Nikon Df Key facts
As even the D3300 has a 24.2-megapixel sensor, some might feel short-changed by the Df’s 16.2-megapixel one. Nevertheless, the Df has the same image sensor and processor as the D4, Nikon’s previous flagship camera, and an expanded sensitivity range of up to ISO204800.
Autofocus relies on the Multi-CAM 4800 module, which features 39 AF points, nine of which are cross-type (so can resolve detail in both vertical and horizontal planes). Even so, considering the price of the Df, the higher-spec 51-point AF module would have been nice.
The Df is no slouch, with a 5.5 frames per second maximum burst rate. A plus point of the lower resolution, and smaller data size of image files, is that the buffer can handle between 25 and 47 shots in RAW quality mode, easing ahead of the D610.
As with autofocus, the Df has the same metering module as the D610. The 2016-pixel 3D Colour Matrix II is fairly consistent and, as usual, works extremely well with Nikon’s Active D-lighting system to give excellent results in tricky lighting conditions.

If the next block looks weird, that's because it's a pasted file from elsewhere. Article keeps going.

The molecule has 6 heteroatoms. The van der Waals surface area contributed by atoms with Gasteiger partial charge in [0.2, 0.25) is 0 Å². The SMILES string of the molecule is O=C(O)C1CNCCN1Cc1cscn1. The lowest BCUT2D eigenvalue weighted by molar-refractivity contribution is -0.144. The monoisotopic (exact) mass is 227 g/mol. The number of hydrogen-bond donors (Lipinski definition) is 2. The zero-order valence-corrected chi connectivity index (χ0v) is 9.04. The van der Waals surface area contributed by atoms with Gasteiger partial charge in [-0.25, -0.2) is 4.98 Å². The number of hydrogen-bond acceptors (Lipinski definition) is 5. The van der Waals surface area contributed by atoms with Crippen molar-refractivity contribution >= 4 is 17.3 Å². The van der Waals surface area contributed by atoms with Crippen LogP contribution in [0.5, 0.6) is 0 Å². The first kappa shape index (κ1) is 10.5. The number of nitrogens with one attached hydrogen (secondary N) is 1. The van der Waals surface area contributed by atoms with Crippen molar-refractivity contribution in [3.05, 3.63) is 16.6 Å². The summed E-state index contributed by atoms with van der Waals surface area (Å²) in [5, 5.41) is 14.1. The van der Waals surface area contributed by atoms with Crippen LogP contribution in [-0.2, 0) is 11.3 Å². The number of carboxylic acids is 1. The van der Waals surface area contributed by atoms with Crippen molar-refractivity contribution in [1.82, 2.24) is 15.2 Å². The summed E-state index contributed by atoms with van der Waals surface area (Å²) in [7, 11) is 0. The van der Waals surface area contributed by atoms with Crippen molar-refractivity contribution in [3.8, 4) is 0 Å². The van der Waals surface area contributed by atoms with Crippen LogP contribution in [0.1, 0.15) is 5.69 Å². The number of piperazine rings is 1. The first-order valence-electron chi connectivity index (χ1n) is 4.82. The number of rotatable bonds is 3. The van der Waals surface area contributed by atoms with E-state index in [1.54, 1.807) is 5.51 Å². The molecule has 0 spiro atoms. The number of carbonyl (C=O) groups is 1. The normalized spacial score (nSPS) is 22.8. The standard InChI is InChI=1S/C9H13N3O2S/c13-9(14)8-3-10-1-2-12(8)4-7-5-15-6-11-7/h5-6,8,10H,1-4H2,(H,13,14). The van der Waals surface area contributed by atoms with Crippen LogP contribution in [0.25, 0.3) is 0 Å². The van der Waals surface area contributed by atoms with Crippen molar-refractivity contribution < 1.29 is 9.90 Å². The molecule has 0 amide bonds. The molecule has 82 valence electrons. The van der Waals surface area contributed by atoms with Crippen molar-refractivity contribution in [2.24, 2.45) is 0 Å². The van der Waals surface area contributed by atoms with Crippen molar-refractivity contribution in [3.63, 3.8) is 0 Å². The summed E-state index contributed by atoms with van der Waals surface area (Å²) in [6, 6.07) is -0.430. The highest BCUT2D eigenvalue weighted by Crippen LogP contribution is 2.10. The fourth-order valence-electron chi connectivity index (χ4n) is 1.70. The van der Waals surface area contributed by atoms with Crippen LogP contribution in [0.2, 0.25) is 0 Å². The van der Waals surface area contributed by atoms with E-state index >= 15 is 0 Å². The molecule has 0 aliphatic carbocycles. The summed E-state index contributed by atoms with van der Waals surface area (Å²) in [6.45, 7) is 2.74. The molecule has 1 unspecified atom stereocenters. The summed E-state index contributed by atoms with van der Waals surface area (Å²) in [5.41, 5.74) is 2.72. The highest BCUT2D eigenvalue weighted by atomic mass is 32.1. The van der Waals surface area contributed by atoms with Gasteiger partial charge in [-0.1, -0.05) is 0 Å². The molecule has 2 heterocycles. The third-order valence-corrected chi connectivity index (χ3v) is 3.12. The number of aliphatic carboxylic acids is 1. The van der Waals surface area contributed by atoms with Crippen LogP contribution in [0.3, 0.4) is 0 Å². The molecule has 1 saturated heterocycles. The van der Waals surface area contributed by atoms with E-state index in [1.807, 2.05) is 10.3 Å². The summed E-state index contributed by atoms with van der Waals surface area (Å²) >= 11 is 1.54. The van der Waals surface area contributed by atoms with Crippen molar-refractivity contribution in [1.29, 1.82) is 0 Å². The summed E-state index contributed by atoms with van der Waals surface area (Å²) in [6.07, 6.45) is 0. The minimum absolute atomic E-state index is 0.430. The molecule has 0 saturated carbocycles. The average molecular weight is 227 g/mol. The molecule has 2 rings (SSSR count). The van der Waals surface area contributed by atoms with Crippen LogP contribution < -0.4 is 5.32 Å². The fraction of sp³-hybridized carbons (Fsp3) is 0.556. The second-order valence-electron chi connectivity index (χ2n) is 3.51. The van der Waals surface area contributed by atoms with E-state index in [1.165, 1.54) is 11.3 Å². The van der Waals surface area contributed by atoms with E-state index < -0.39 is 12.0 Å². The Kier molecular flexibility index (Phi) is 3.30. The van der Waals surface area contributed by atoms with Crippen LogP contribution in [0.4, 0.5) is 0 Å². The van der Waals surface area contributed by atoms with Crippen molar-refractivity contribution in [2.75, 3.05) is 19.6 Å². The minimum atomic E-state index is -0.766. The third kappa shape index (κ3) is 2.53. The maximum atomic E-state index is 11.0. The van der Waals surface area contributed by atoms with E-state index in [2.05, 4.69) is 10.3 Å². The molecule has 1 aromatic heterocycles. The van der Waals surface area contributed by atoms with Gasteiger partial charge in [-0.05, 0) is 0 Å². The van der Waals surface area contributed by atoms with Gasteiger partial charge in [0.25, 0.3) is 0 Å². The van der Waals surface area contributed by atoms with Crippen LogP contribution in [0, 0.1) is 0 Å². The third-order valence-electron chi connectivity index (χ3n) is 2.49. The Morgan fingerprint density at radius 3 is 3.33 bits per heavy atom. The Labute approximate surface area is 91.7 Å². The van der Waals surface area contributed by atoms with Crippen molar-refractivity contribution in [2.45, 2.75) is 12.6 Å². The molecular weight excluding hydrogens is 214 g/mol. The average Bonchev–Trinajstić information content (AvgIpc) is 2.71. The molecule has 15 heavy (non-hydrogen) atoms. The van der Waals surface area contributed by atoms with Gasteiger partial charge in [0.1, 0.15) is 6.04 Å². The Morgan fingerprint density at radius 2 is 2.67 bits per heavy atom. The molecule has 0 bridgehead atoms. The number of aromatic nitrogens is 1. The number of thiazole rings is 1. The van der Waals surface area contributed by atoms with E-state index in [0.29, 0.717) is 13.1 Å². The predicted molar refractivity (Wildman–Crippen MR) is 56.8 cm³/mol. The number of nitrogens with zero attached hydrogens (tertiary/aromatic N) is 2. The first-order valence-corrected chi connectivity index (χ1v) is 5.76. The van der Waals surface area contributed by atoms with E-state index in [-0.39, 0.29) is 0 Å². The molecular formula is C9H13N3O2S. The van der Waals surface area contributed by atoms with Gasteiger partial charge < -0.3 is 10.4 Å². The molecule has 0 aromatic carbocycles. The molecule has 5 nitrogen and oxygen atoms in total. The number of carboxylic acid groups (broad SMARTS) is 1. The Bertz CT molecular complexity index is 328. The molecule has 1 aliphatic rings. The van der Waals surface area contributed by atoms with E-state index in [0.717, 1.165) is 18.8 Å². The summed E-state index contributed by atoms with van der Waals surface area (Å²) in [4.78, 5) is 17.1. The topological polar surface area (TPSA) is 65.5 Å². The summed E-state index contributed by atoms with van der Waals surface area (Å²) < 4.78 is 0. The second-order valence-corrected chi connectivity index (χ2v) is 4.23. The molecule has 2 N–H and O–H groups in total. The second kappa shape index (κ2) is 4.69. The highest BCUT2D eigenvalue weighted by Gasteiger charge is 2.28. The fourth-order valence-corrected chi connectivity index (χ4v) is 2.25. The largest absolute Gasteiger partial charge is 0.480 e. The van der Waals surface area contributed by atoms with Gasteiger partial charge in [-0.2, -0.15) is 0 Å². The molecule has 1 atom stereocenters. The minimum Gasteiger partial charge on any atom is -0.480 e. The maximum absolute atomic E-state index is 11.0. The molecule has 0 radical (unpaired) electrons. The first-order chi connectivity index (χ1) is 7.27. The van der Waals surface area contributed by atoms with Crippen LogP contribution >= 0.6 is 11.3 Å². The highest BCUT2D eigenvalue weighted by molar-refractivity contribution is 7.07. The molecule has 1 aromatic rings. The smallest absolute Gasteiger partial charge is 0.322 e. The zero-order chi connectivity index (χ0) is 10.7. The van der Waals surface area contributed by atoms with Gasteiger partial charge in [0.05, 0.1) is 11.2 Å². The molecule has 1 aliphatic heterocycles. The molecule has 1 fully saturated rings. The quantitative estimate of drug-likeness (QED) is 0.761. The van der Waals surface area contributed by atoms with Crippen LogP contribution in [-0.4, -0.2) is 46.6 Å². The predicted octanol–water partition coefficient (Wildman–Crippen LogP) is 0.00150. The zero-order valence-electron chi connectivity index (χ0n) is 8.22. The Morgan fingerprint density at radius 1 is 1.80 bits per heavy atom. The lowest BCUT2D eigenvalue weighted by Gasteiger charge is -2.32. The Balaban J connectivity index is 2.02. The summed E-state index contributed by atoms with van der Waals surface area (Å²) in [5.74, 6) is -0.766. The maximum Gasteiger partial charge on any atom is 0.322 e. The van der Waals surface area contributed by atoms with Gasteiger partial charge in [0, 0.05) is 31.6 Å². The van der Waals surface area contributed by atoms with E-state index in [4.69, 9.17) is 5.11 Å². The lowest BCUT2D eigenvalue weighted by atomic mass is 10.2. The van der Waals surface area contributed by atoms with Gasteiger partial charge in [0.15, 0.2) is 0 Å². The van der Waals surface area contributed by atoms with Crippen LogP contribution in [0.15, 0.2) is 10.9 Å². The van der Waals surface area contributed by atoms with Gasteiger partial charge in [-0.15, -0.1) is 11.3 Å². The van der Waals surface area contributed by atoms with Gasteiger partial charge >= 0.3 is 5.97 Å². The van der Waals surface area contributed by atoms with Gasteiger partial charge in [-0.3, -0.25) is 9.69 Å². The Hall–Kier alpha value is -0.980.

The FM2, on which the Df is modelled, had a great reputation for being tough and durable. The Df continues the tradition with its magnesium alloy top, bottom and rear body parts, and a high degree of weather sealing. The finger grip is quite slim, in keeping with the design.
Need to know
In some ways, it seems that Nikon has placed historical accuracy above modern standards of usefulness in designing this retro-looking SLR. The complete lack of any video recording facility seems particularly strange in a camera that was launched less than a year ago.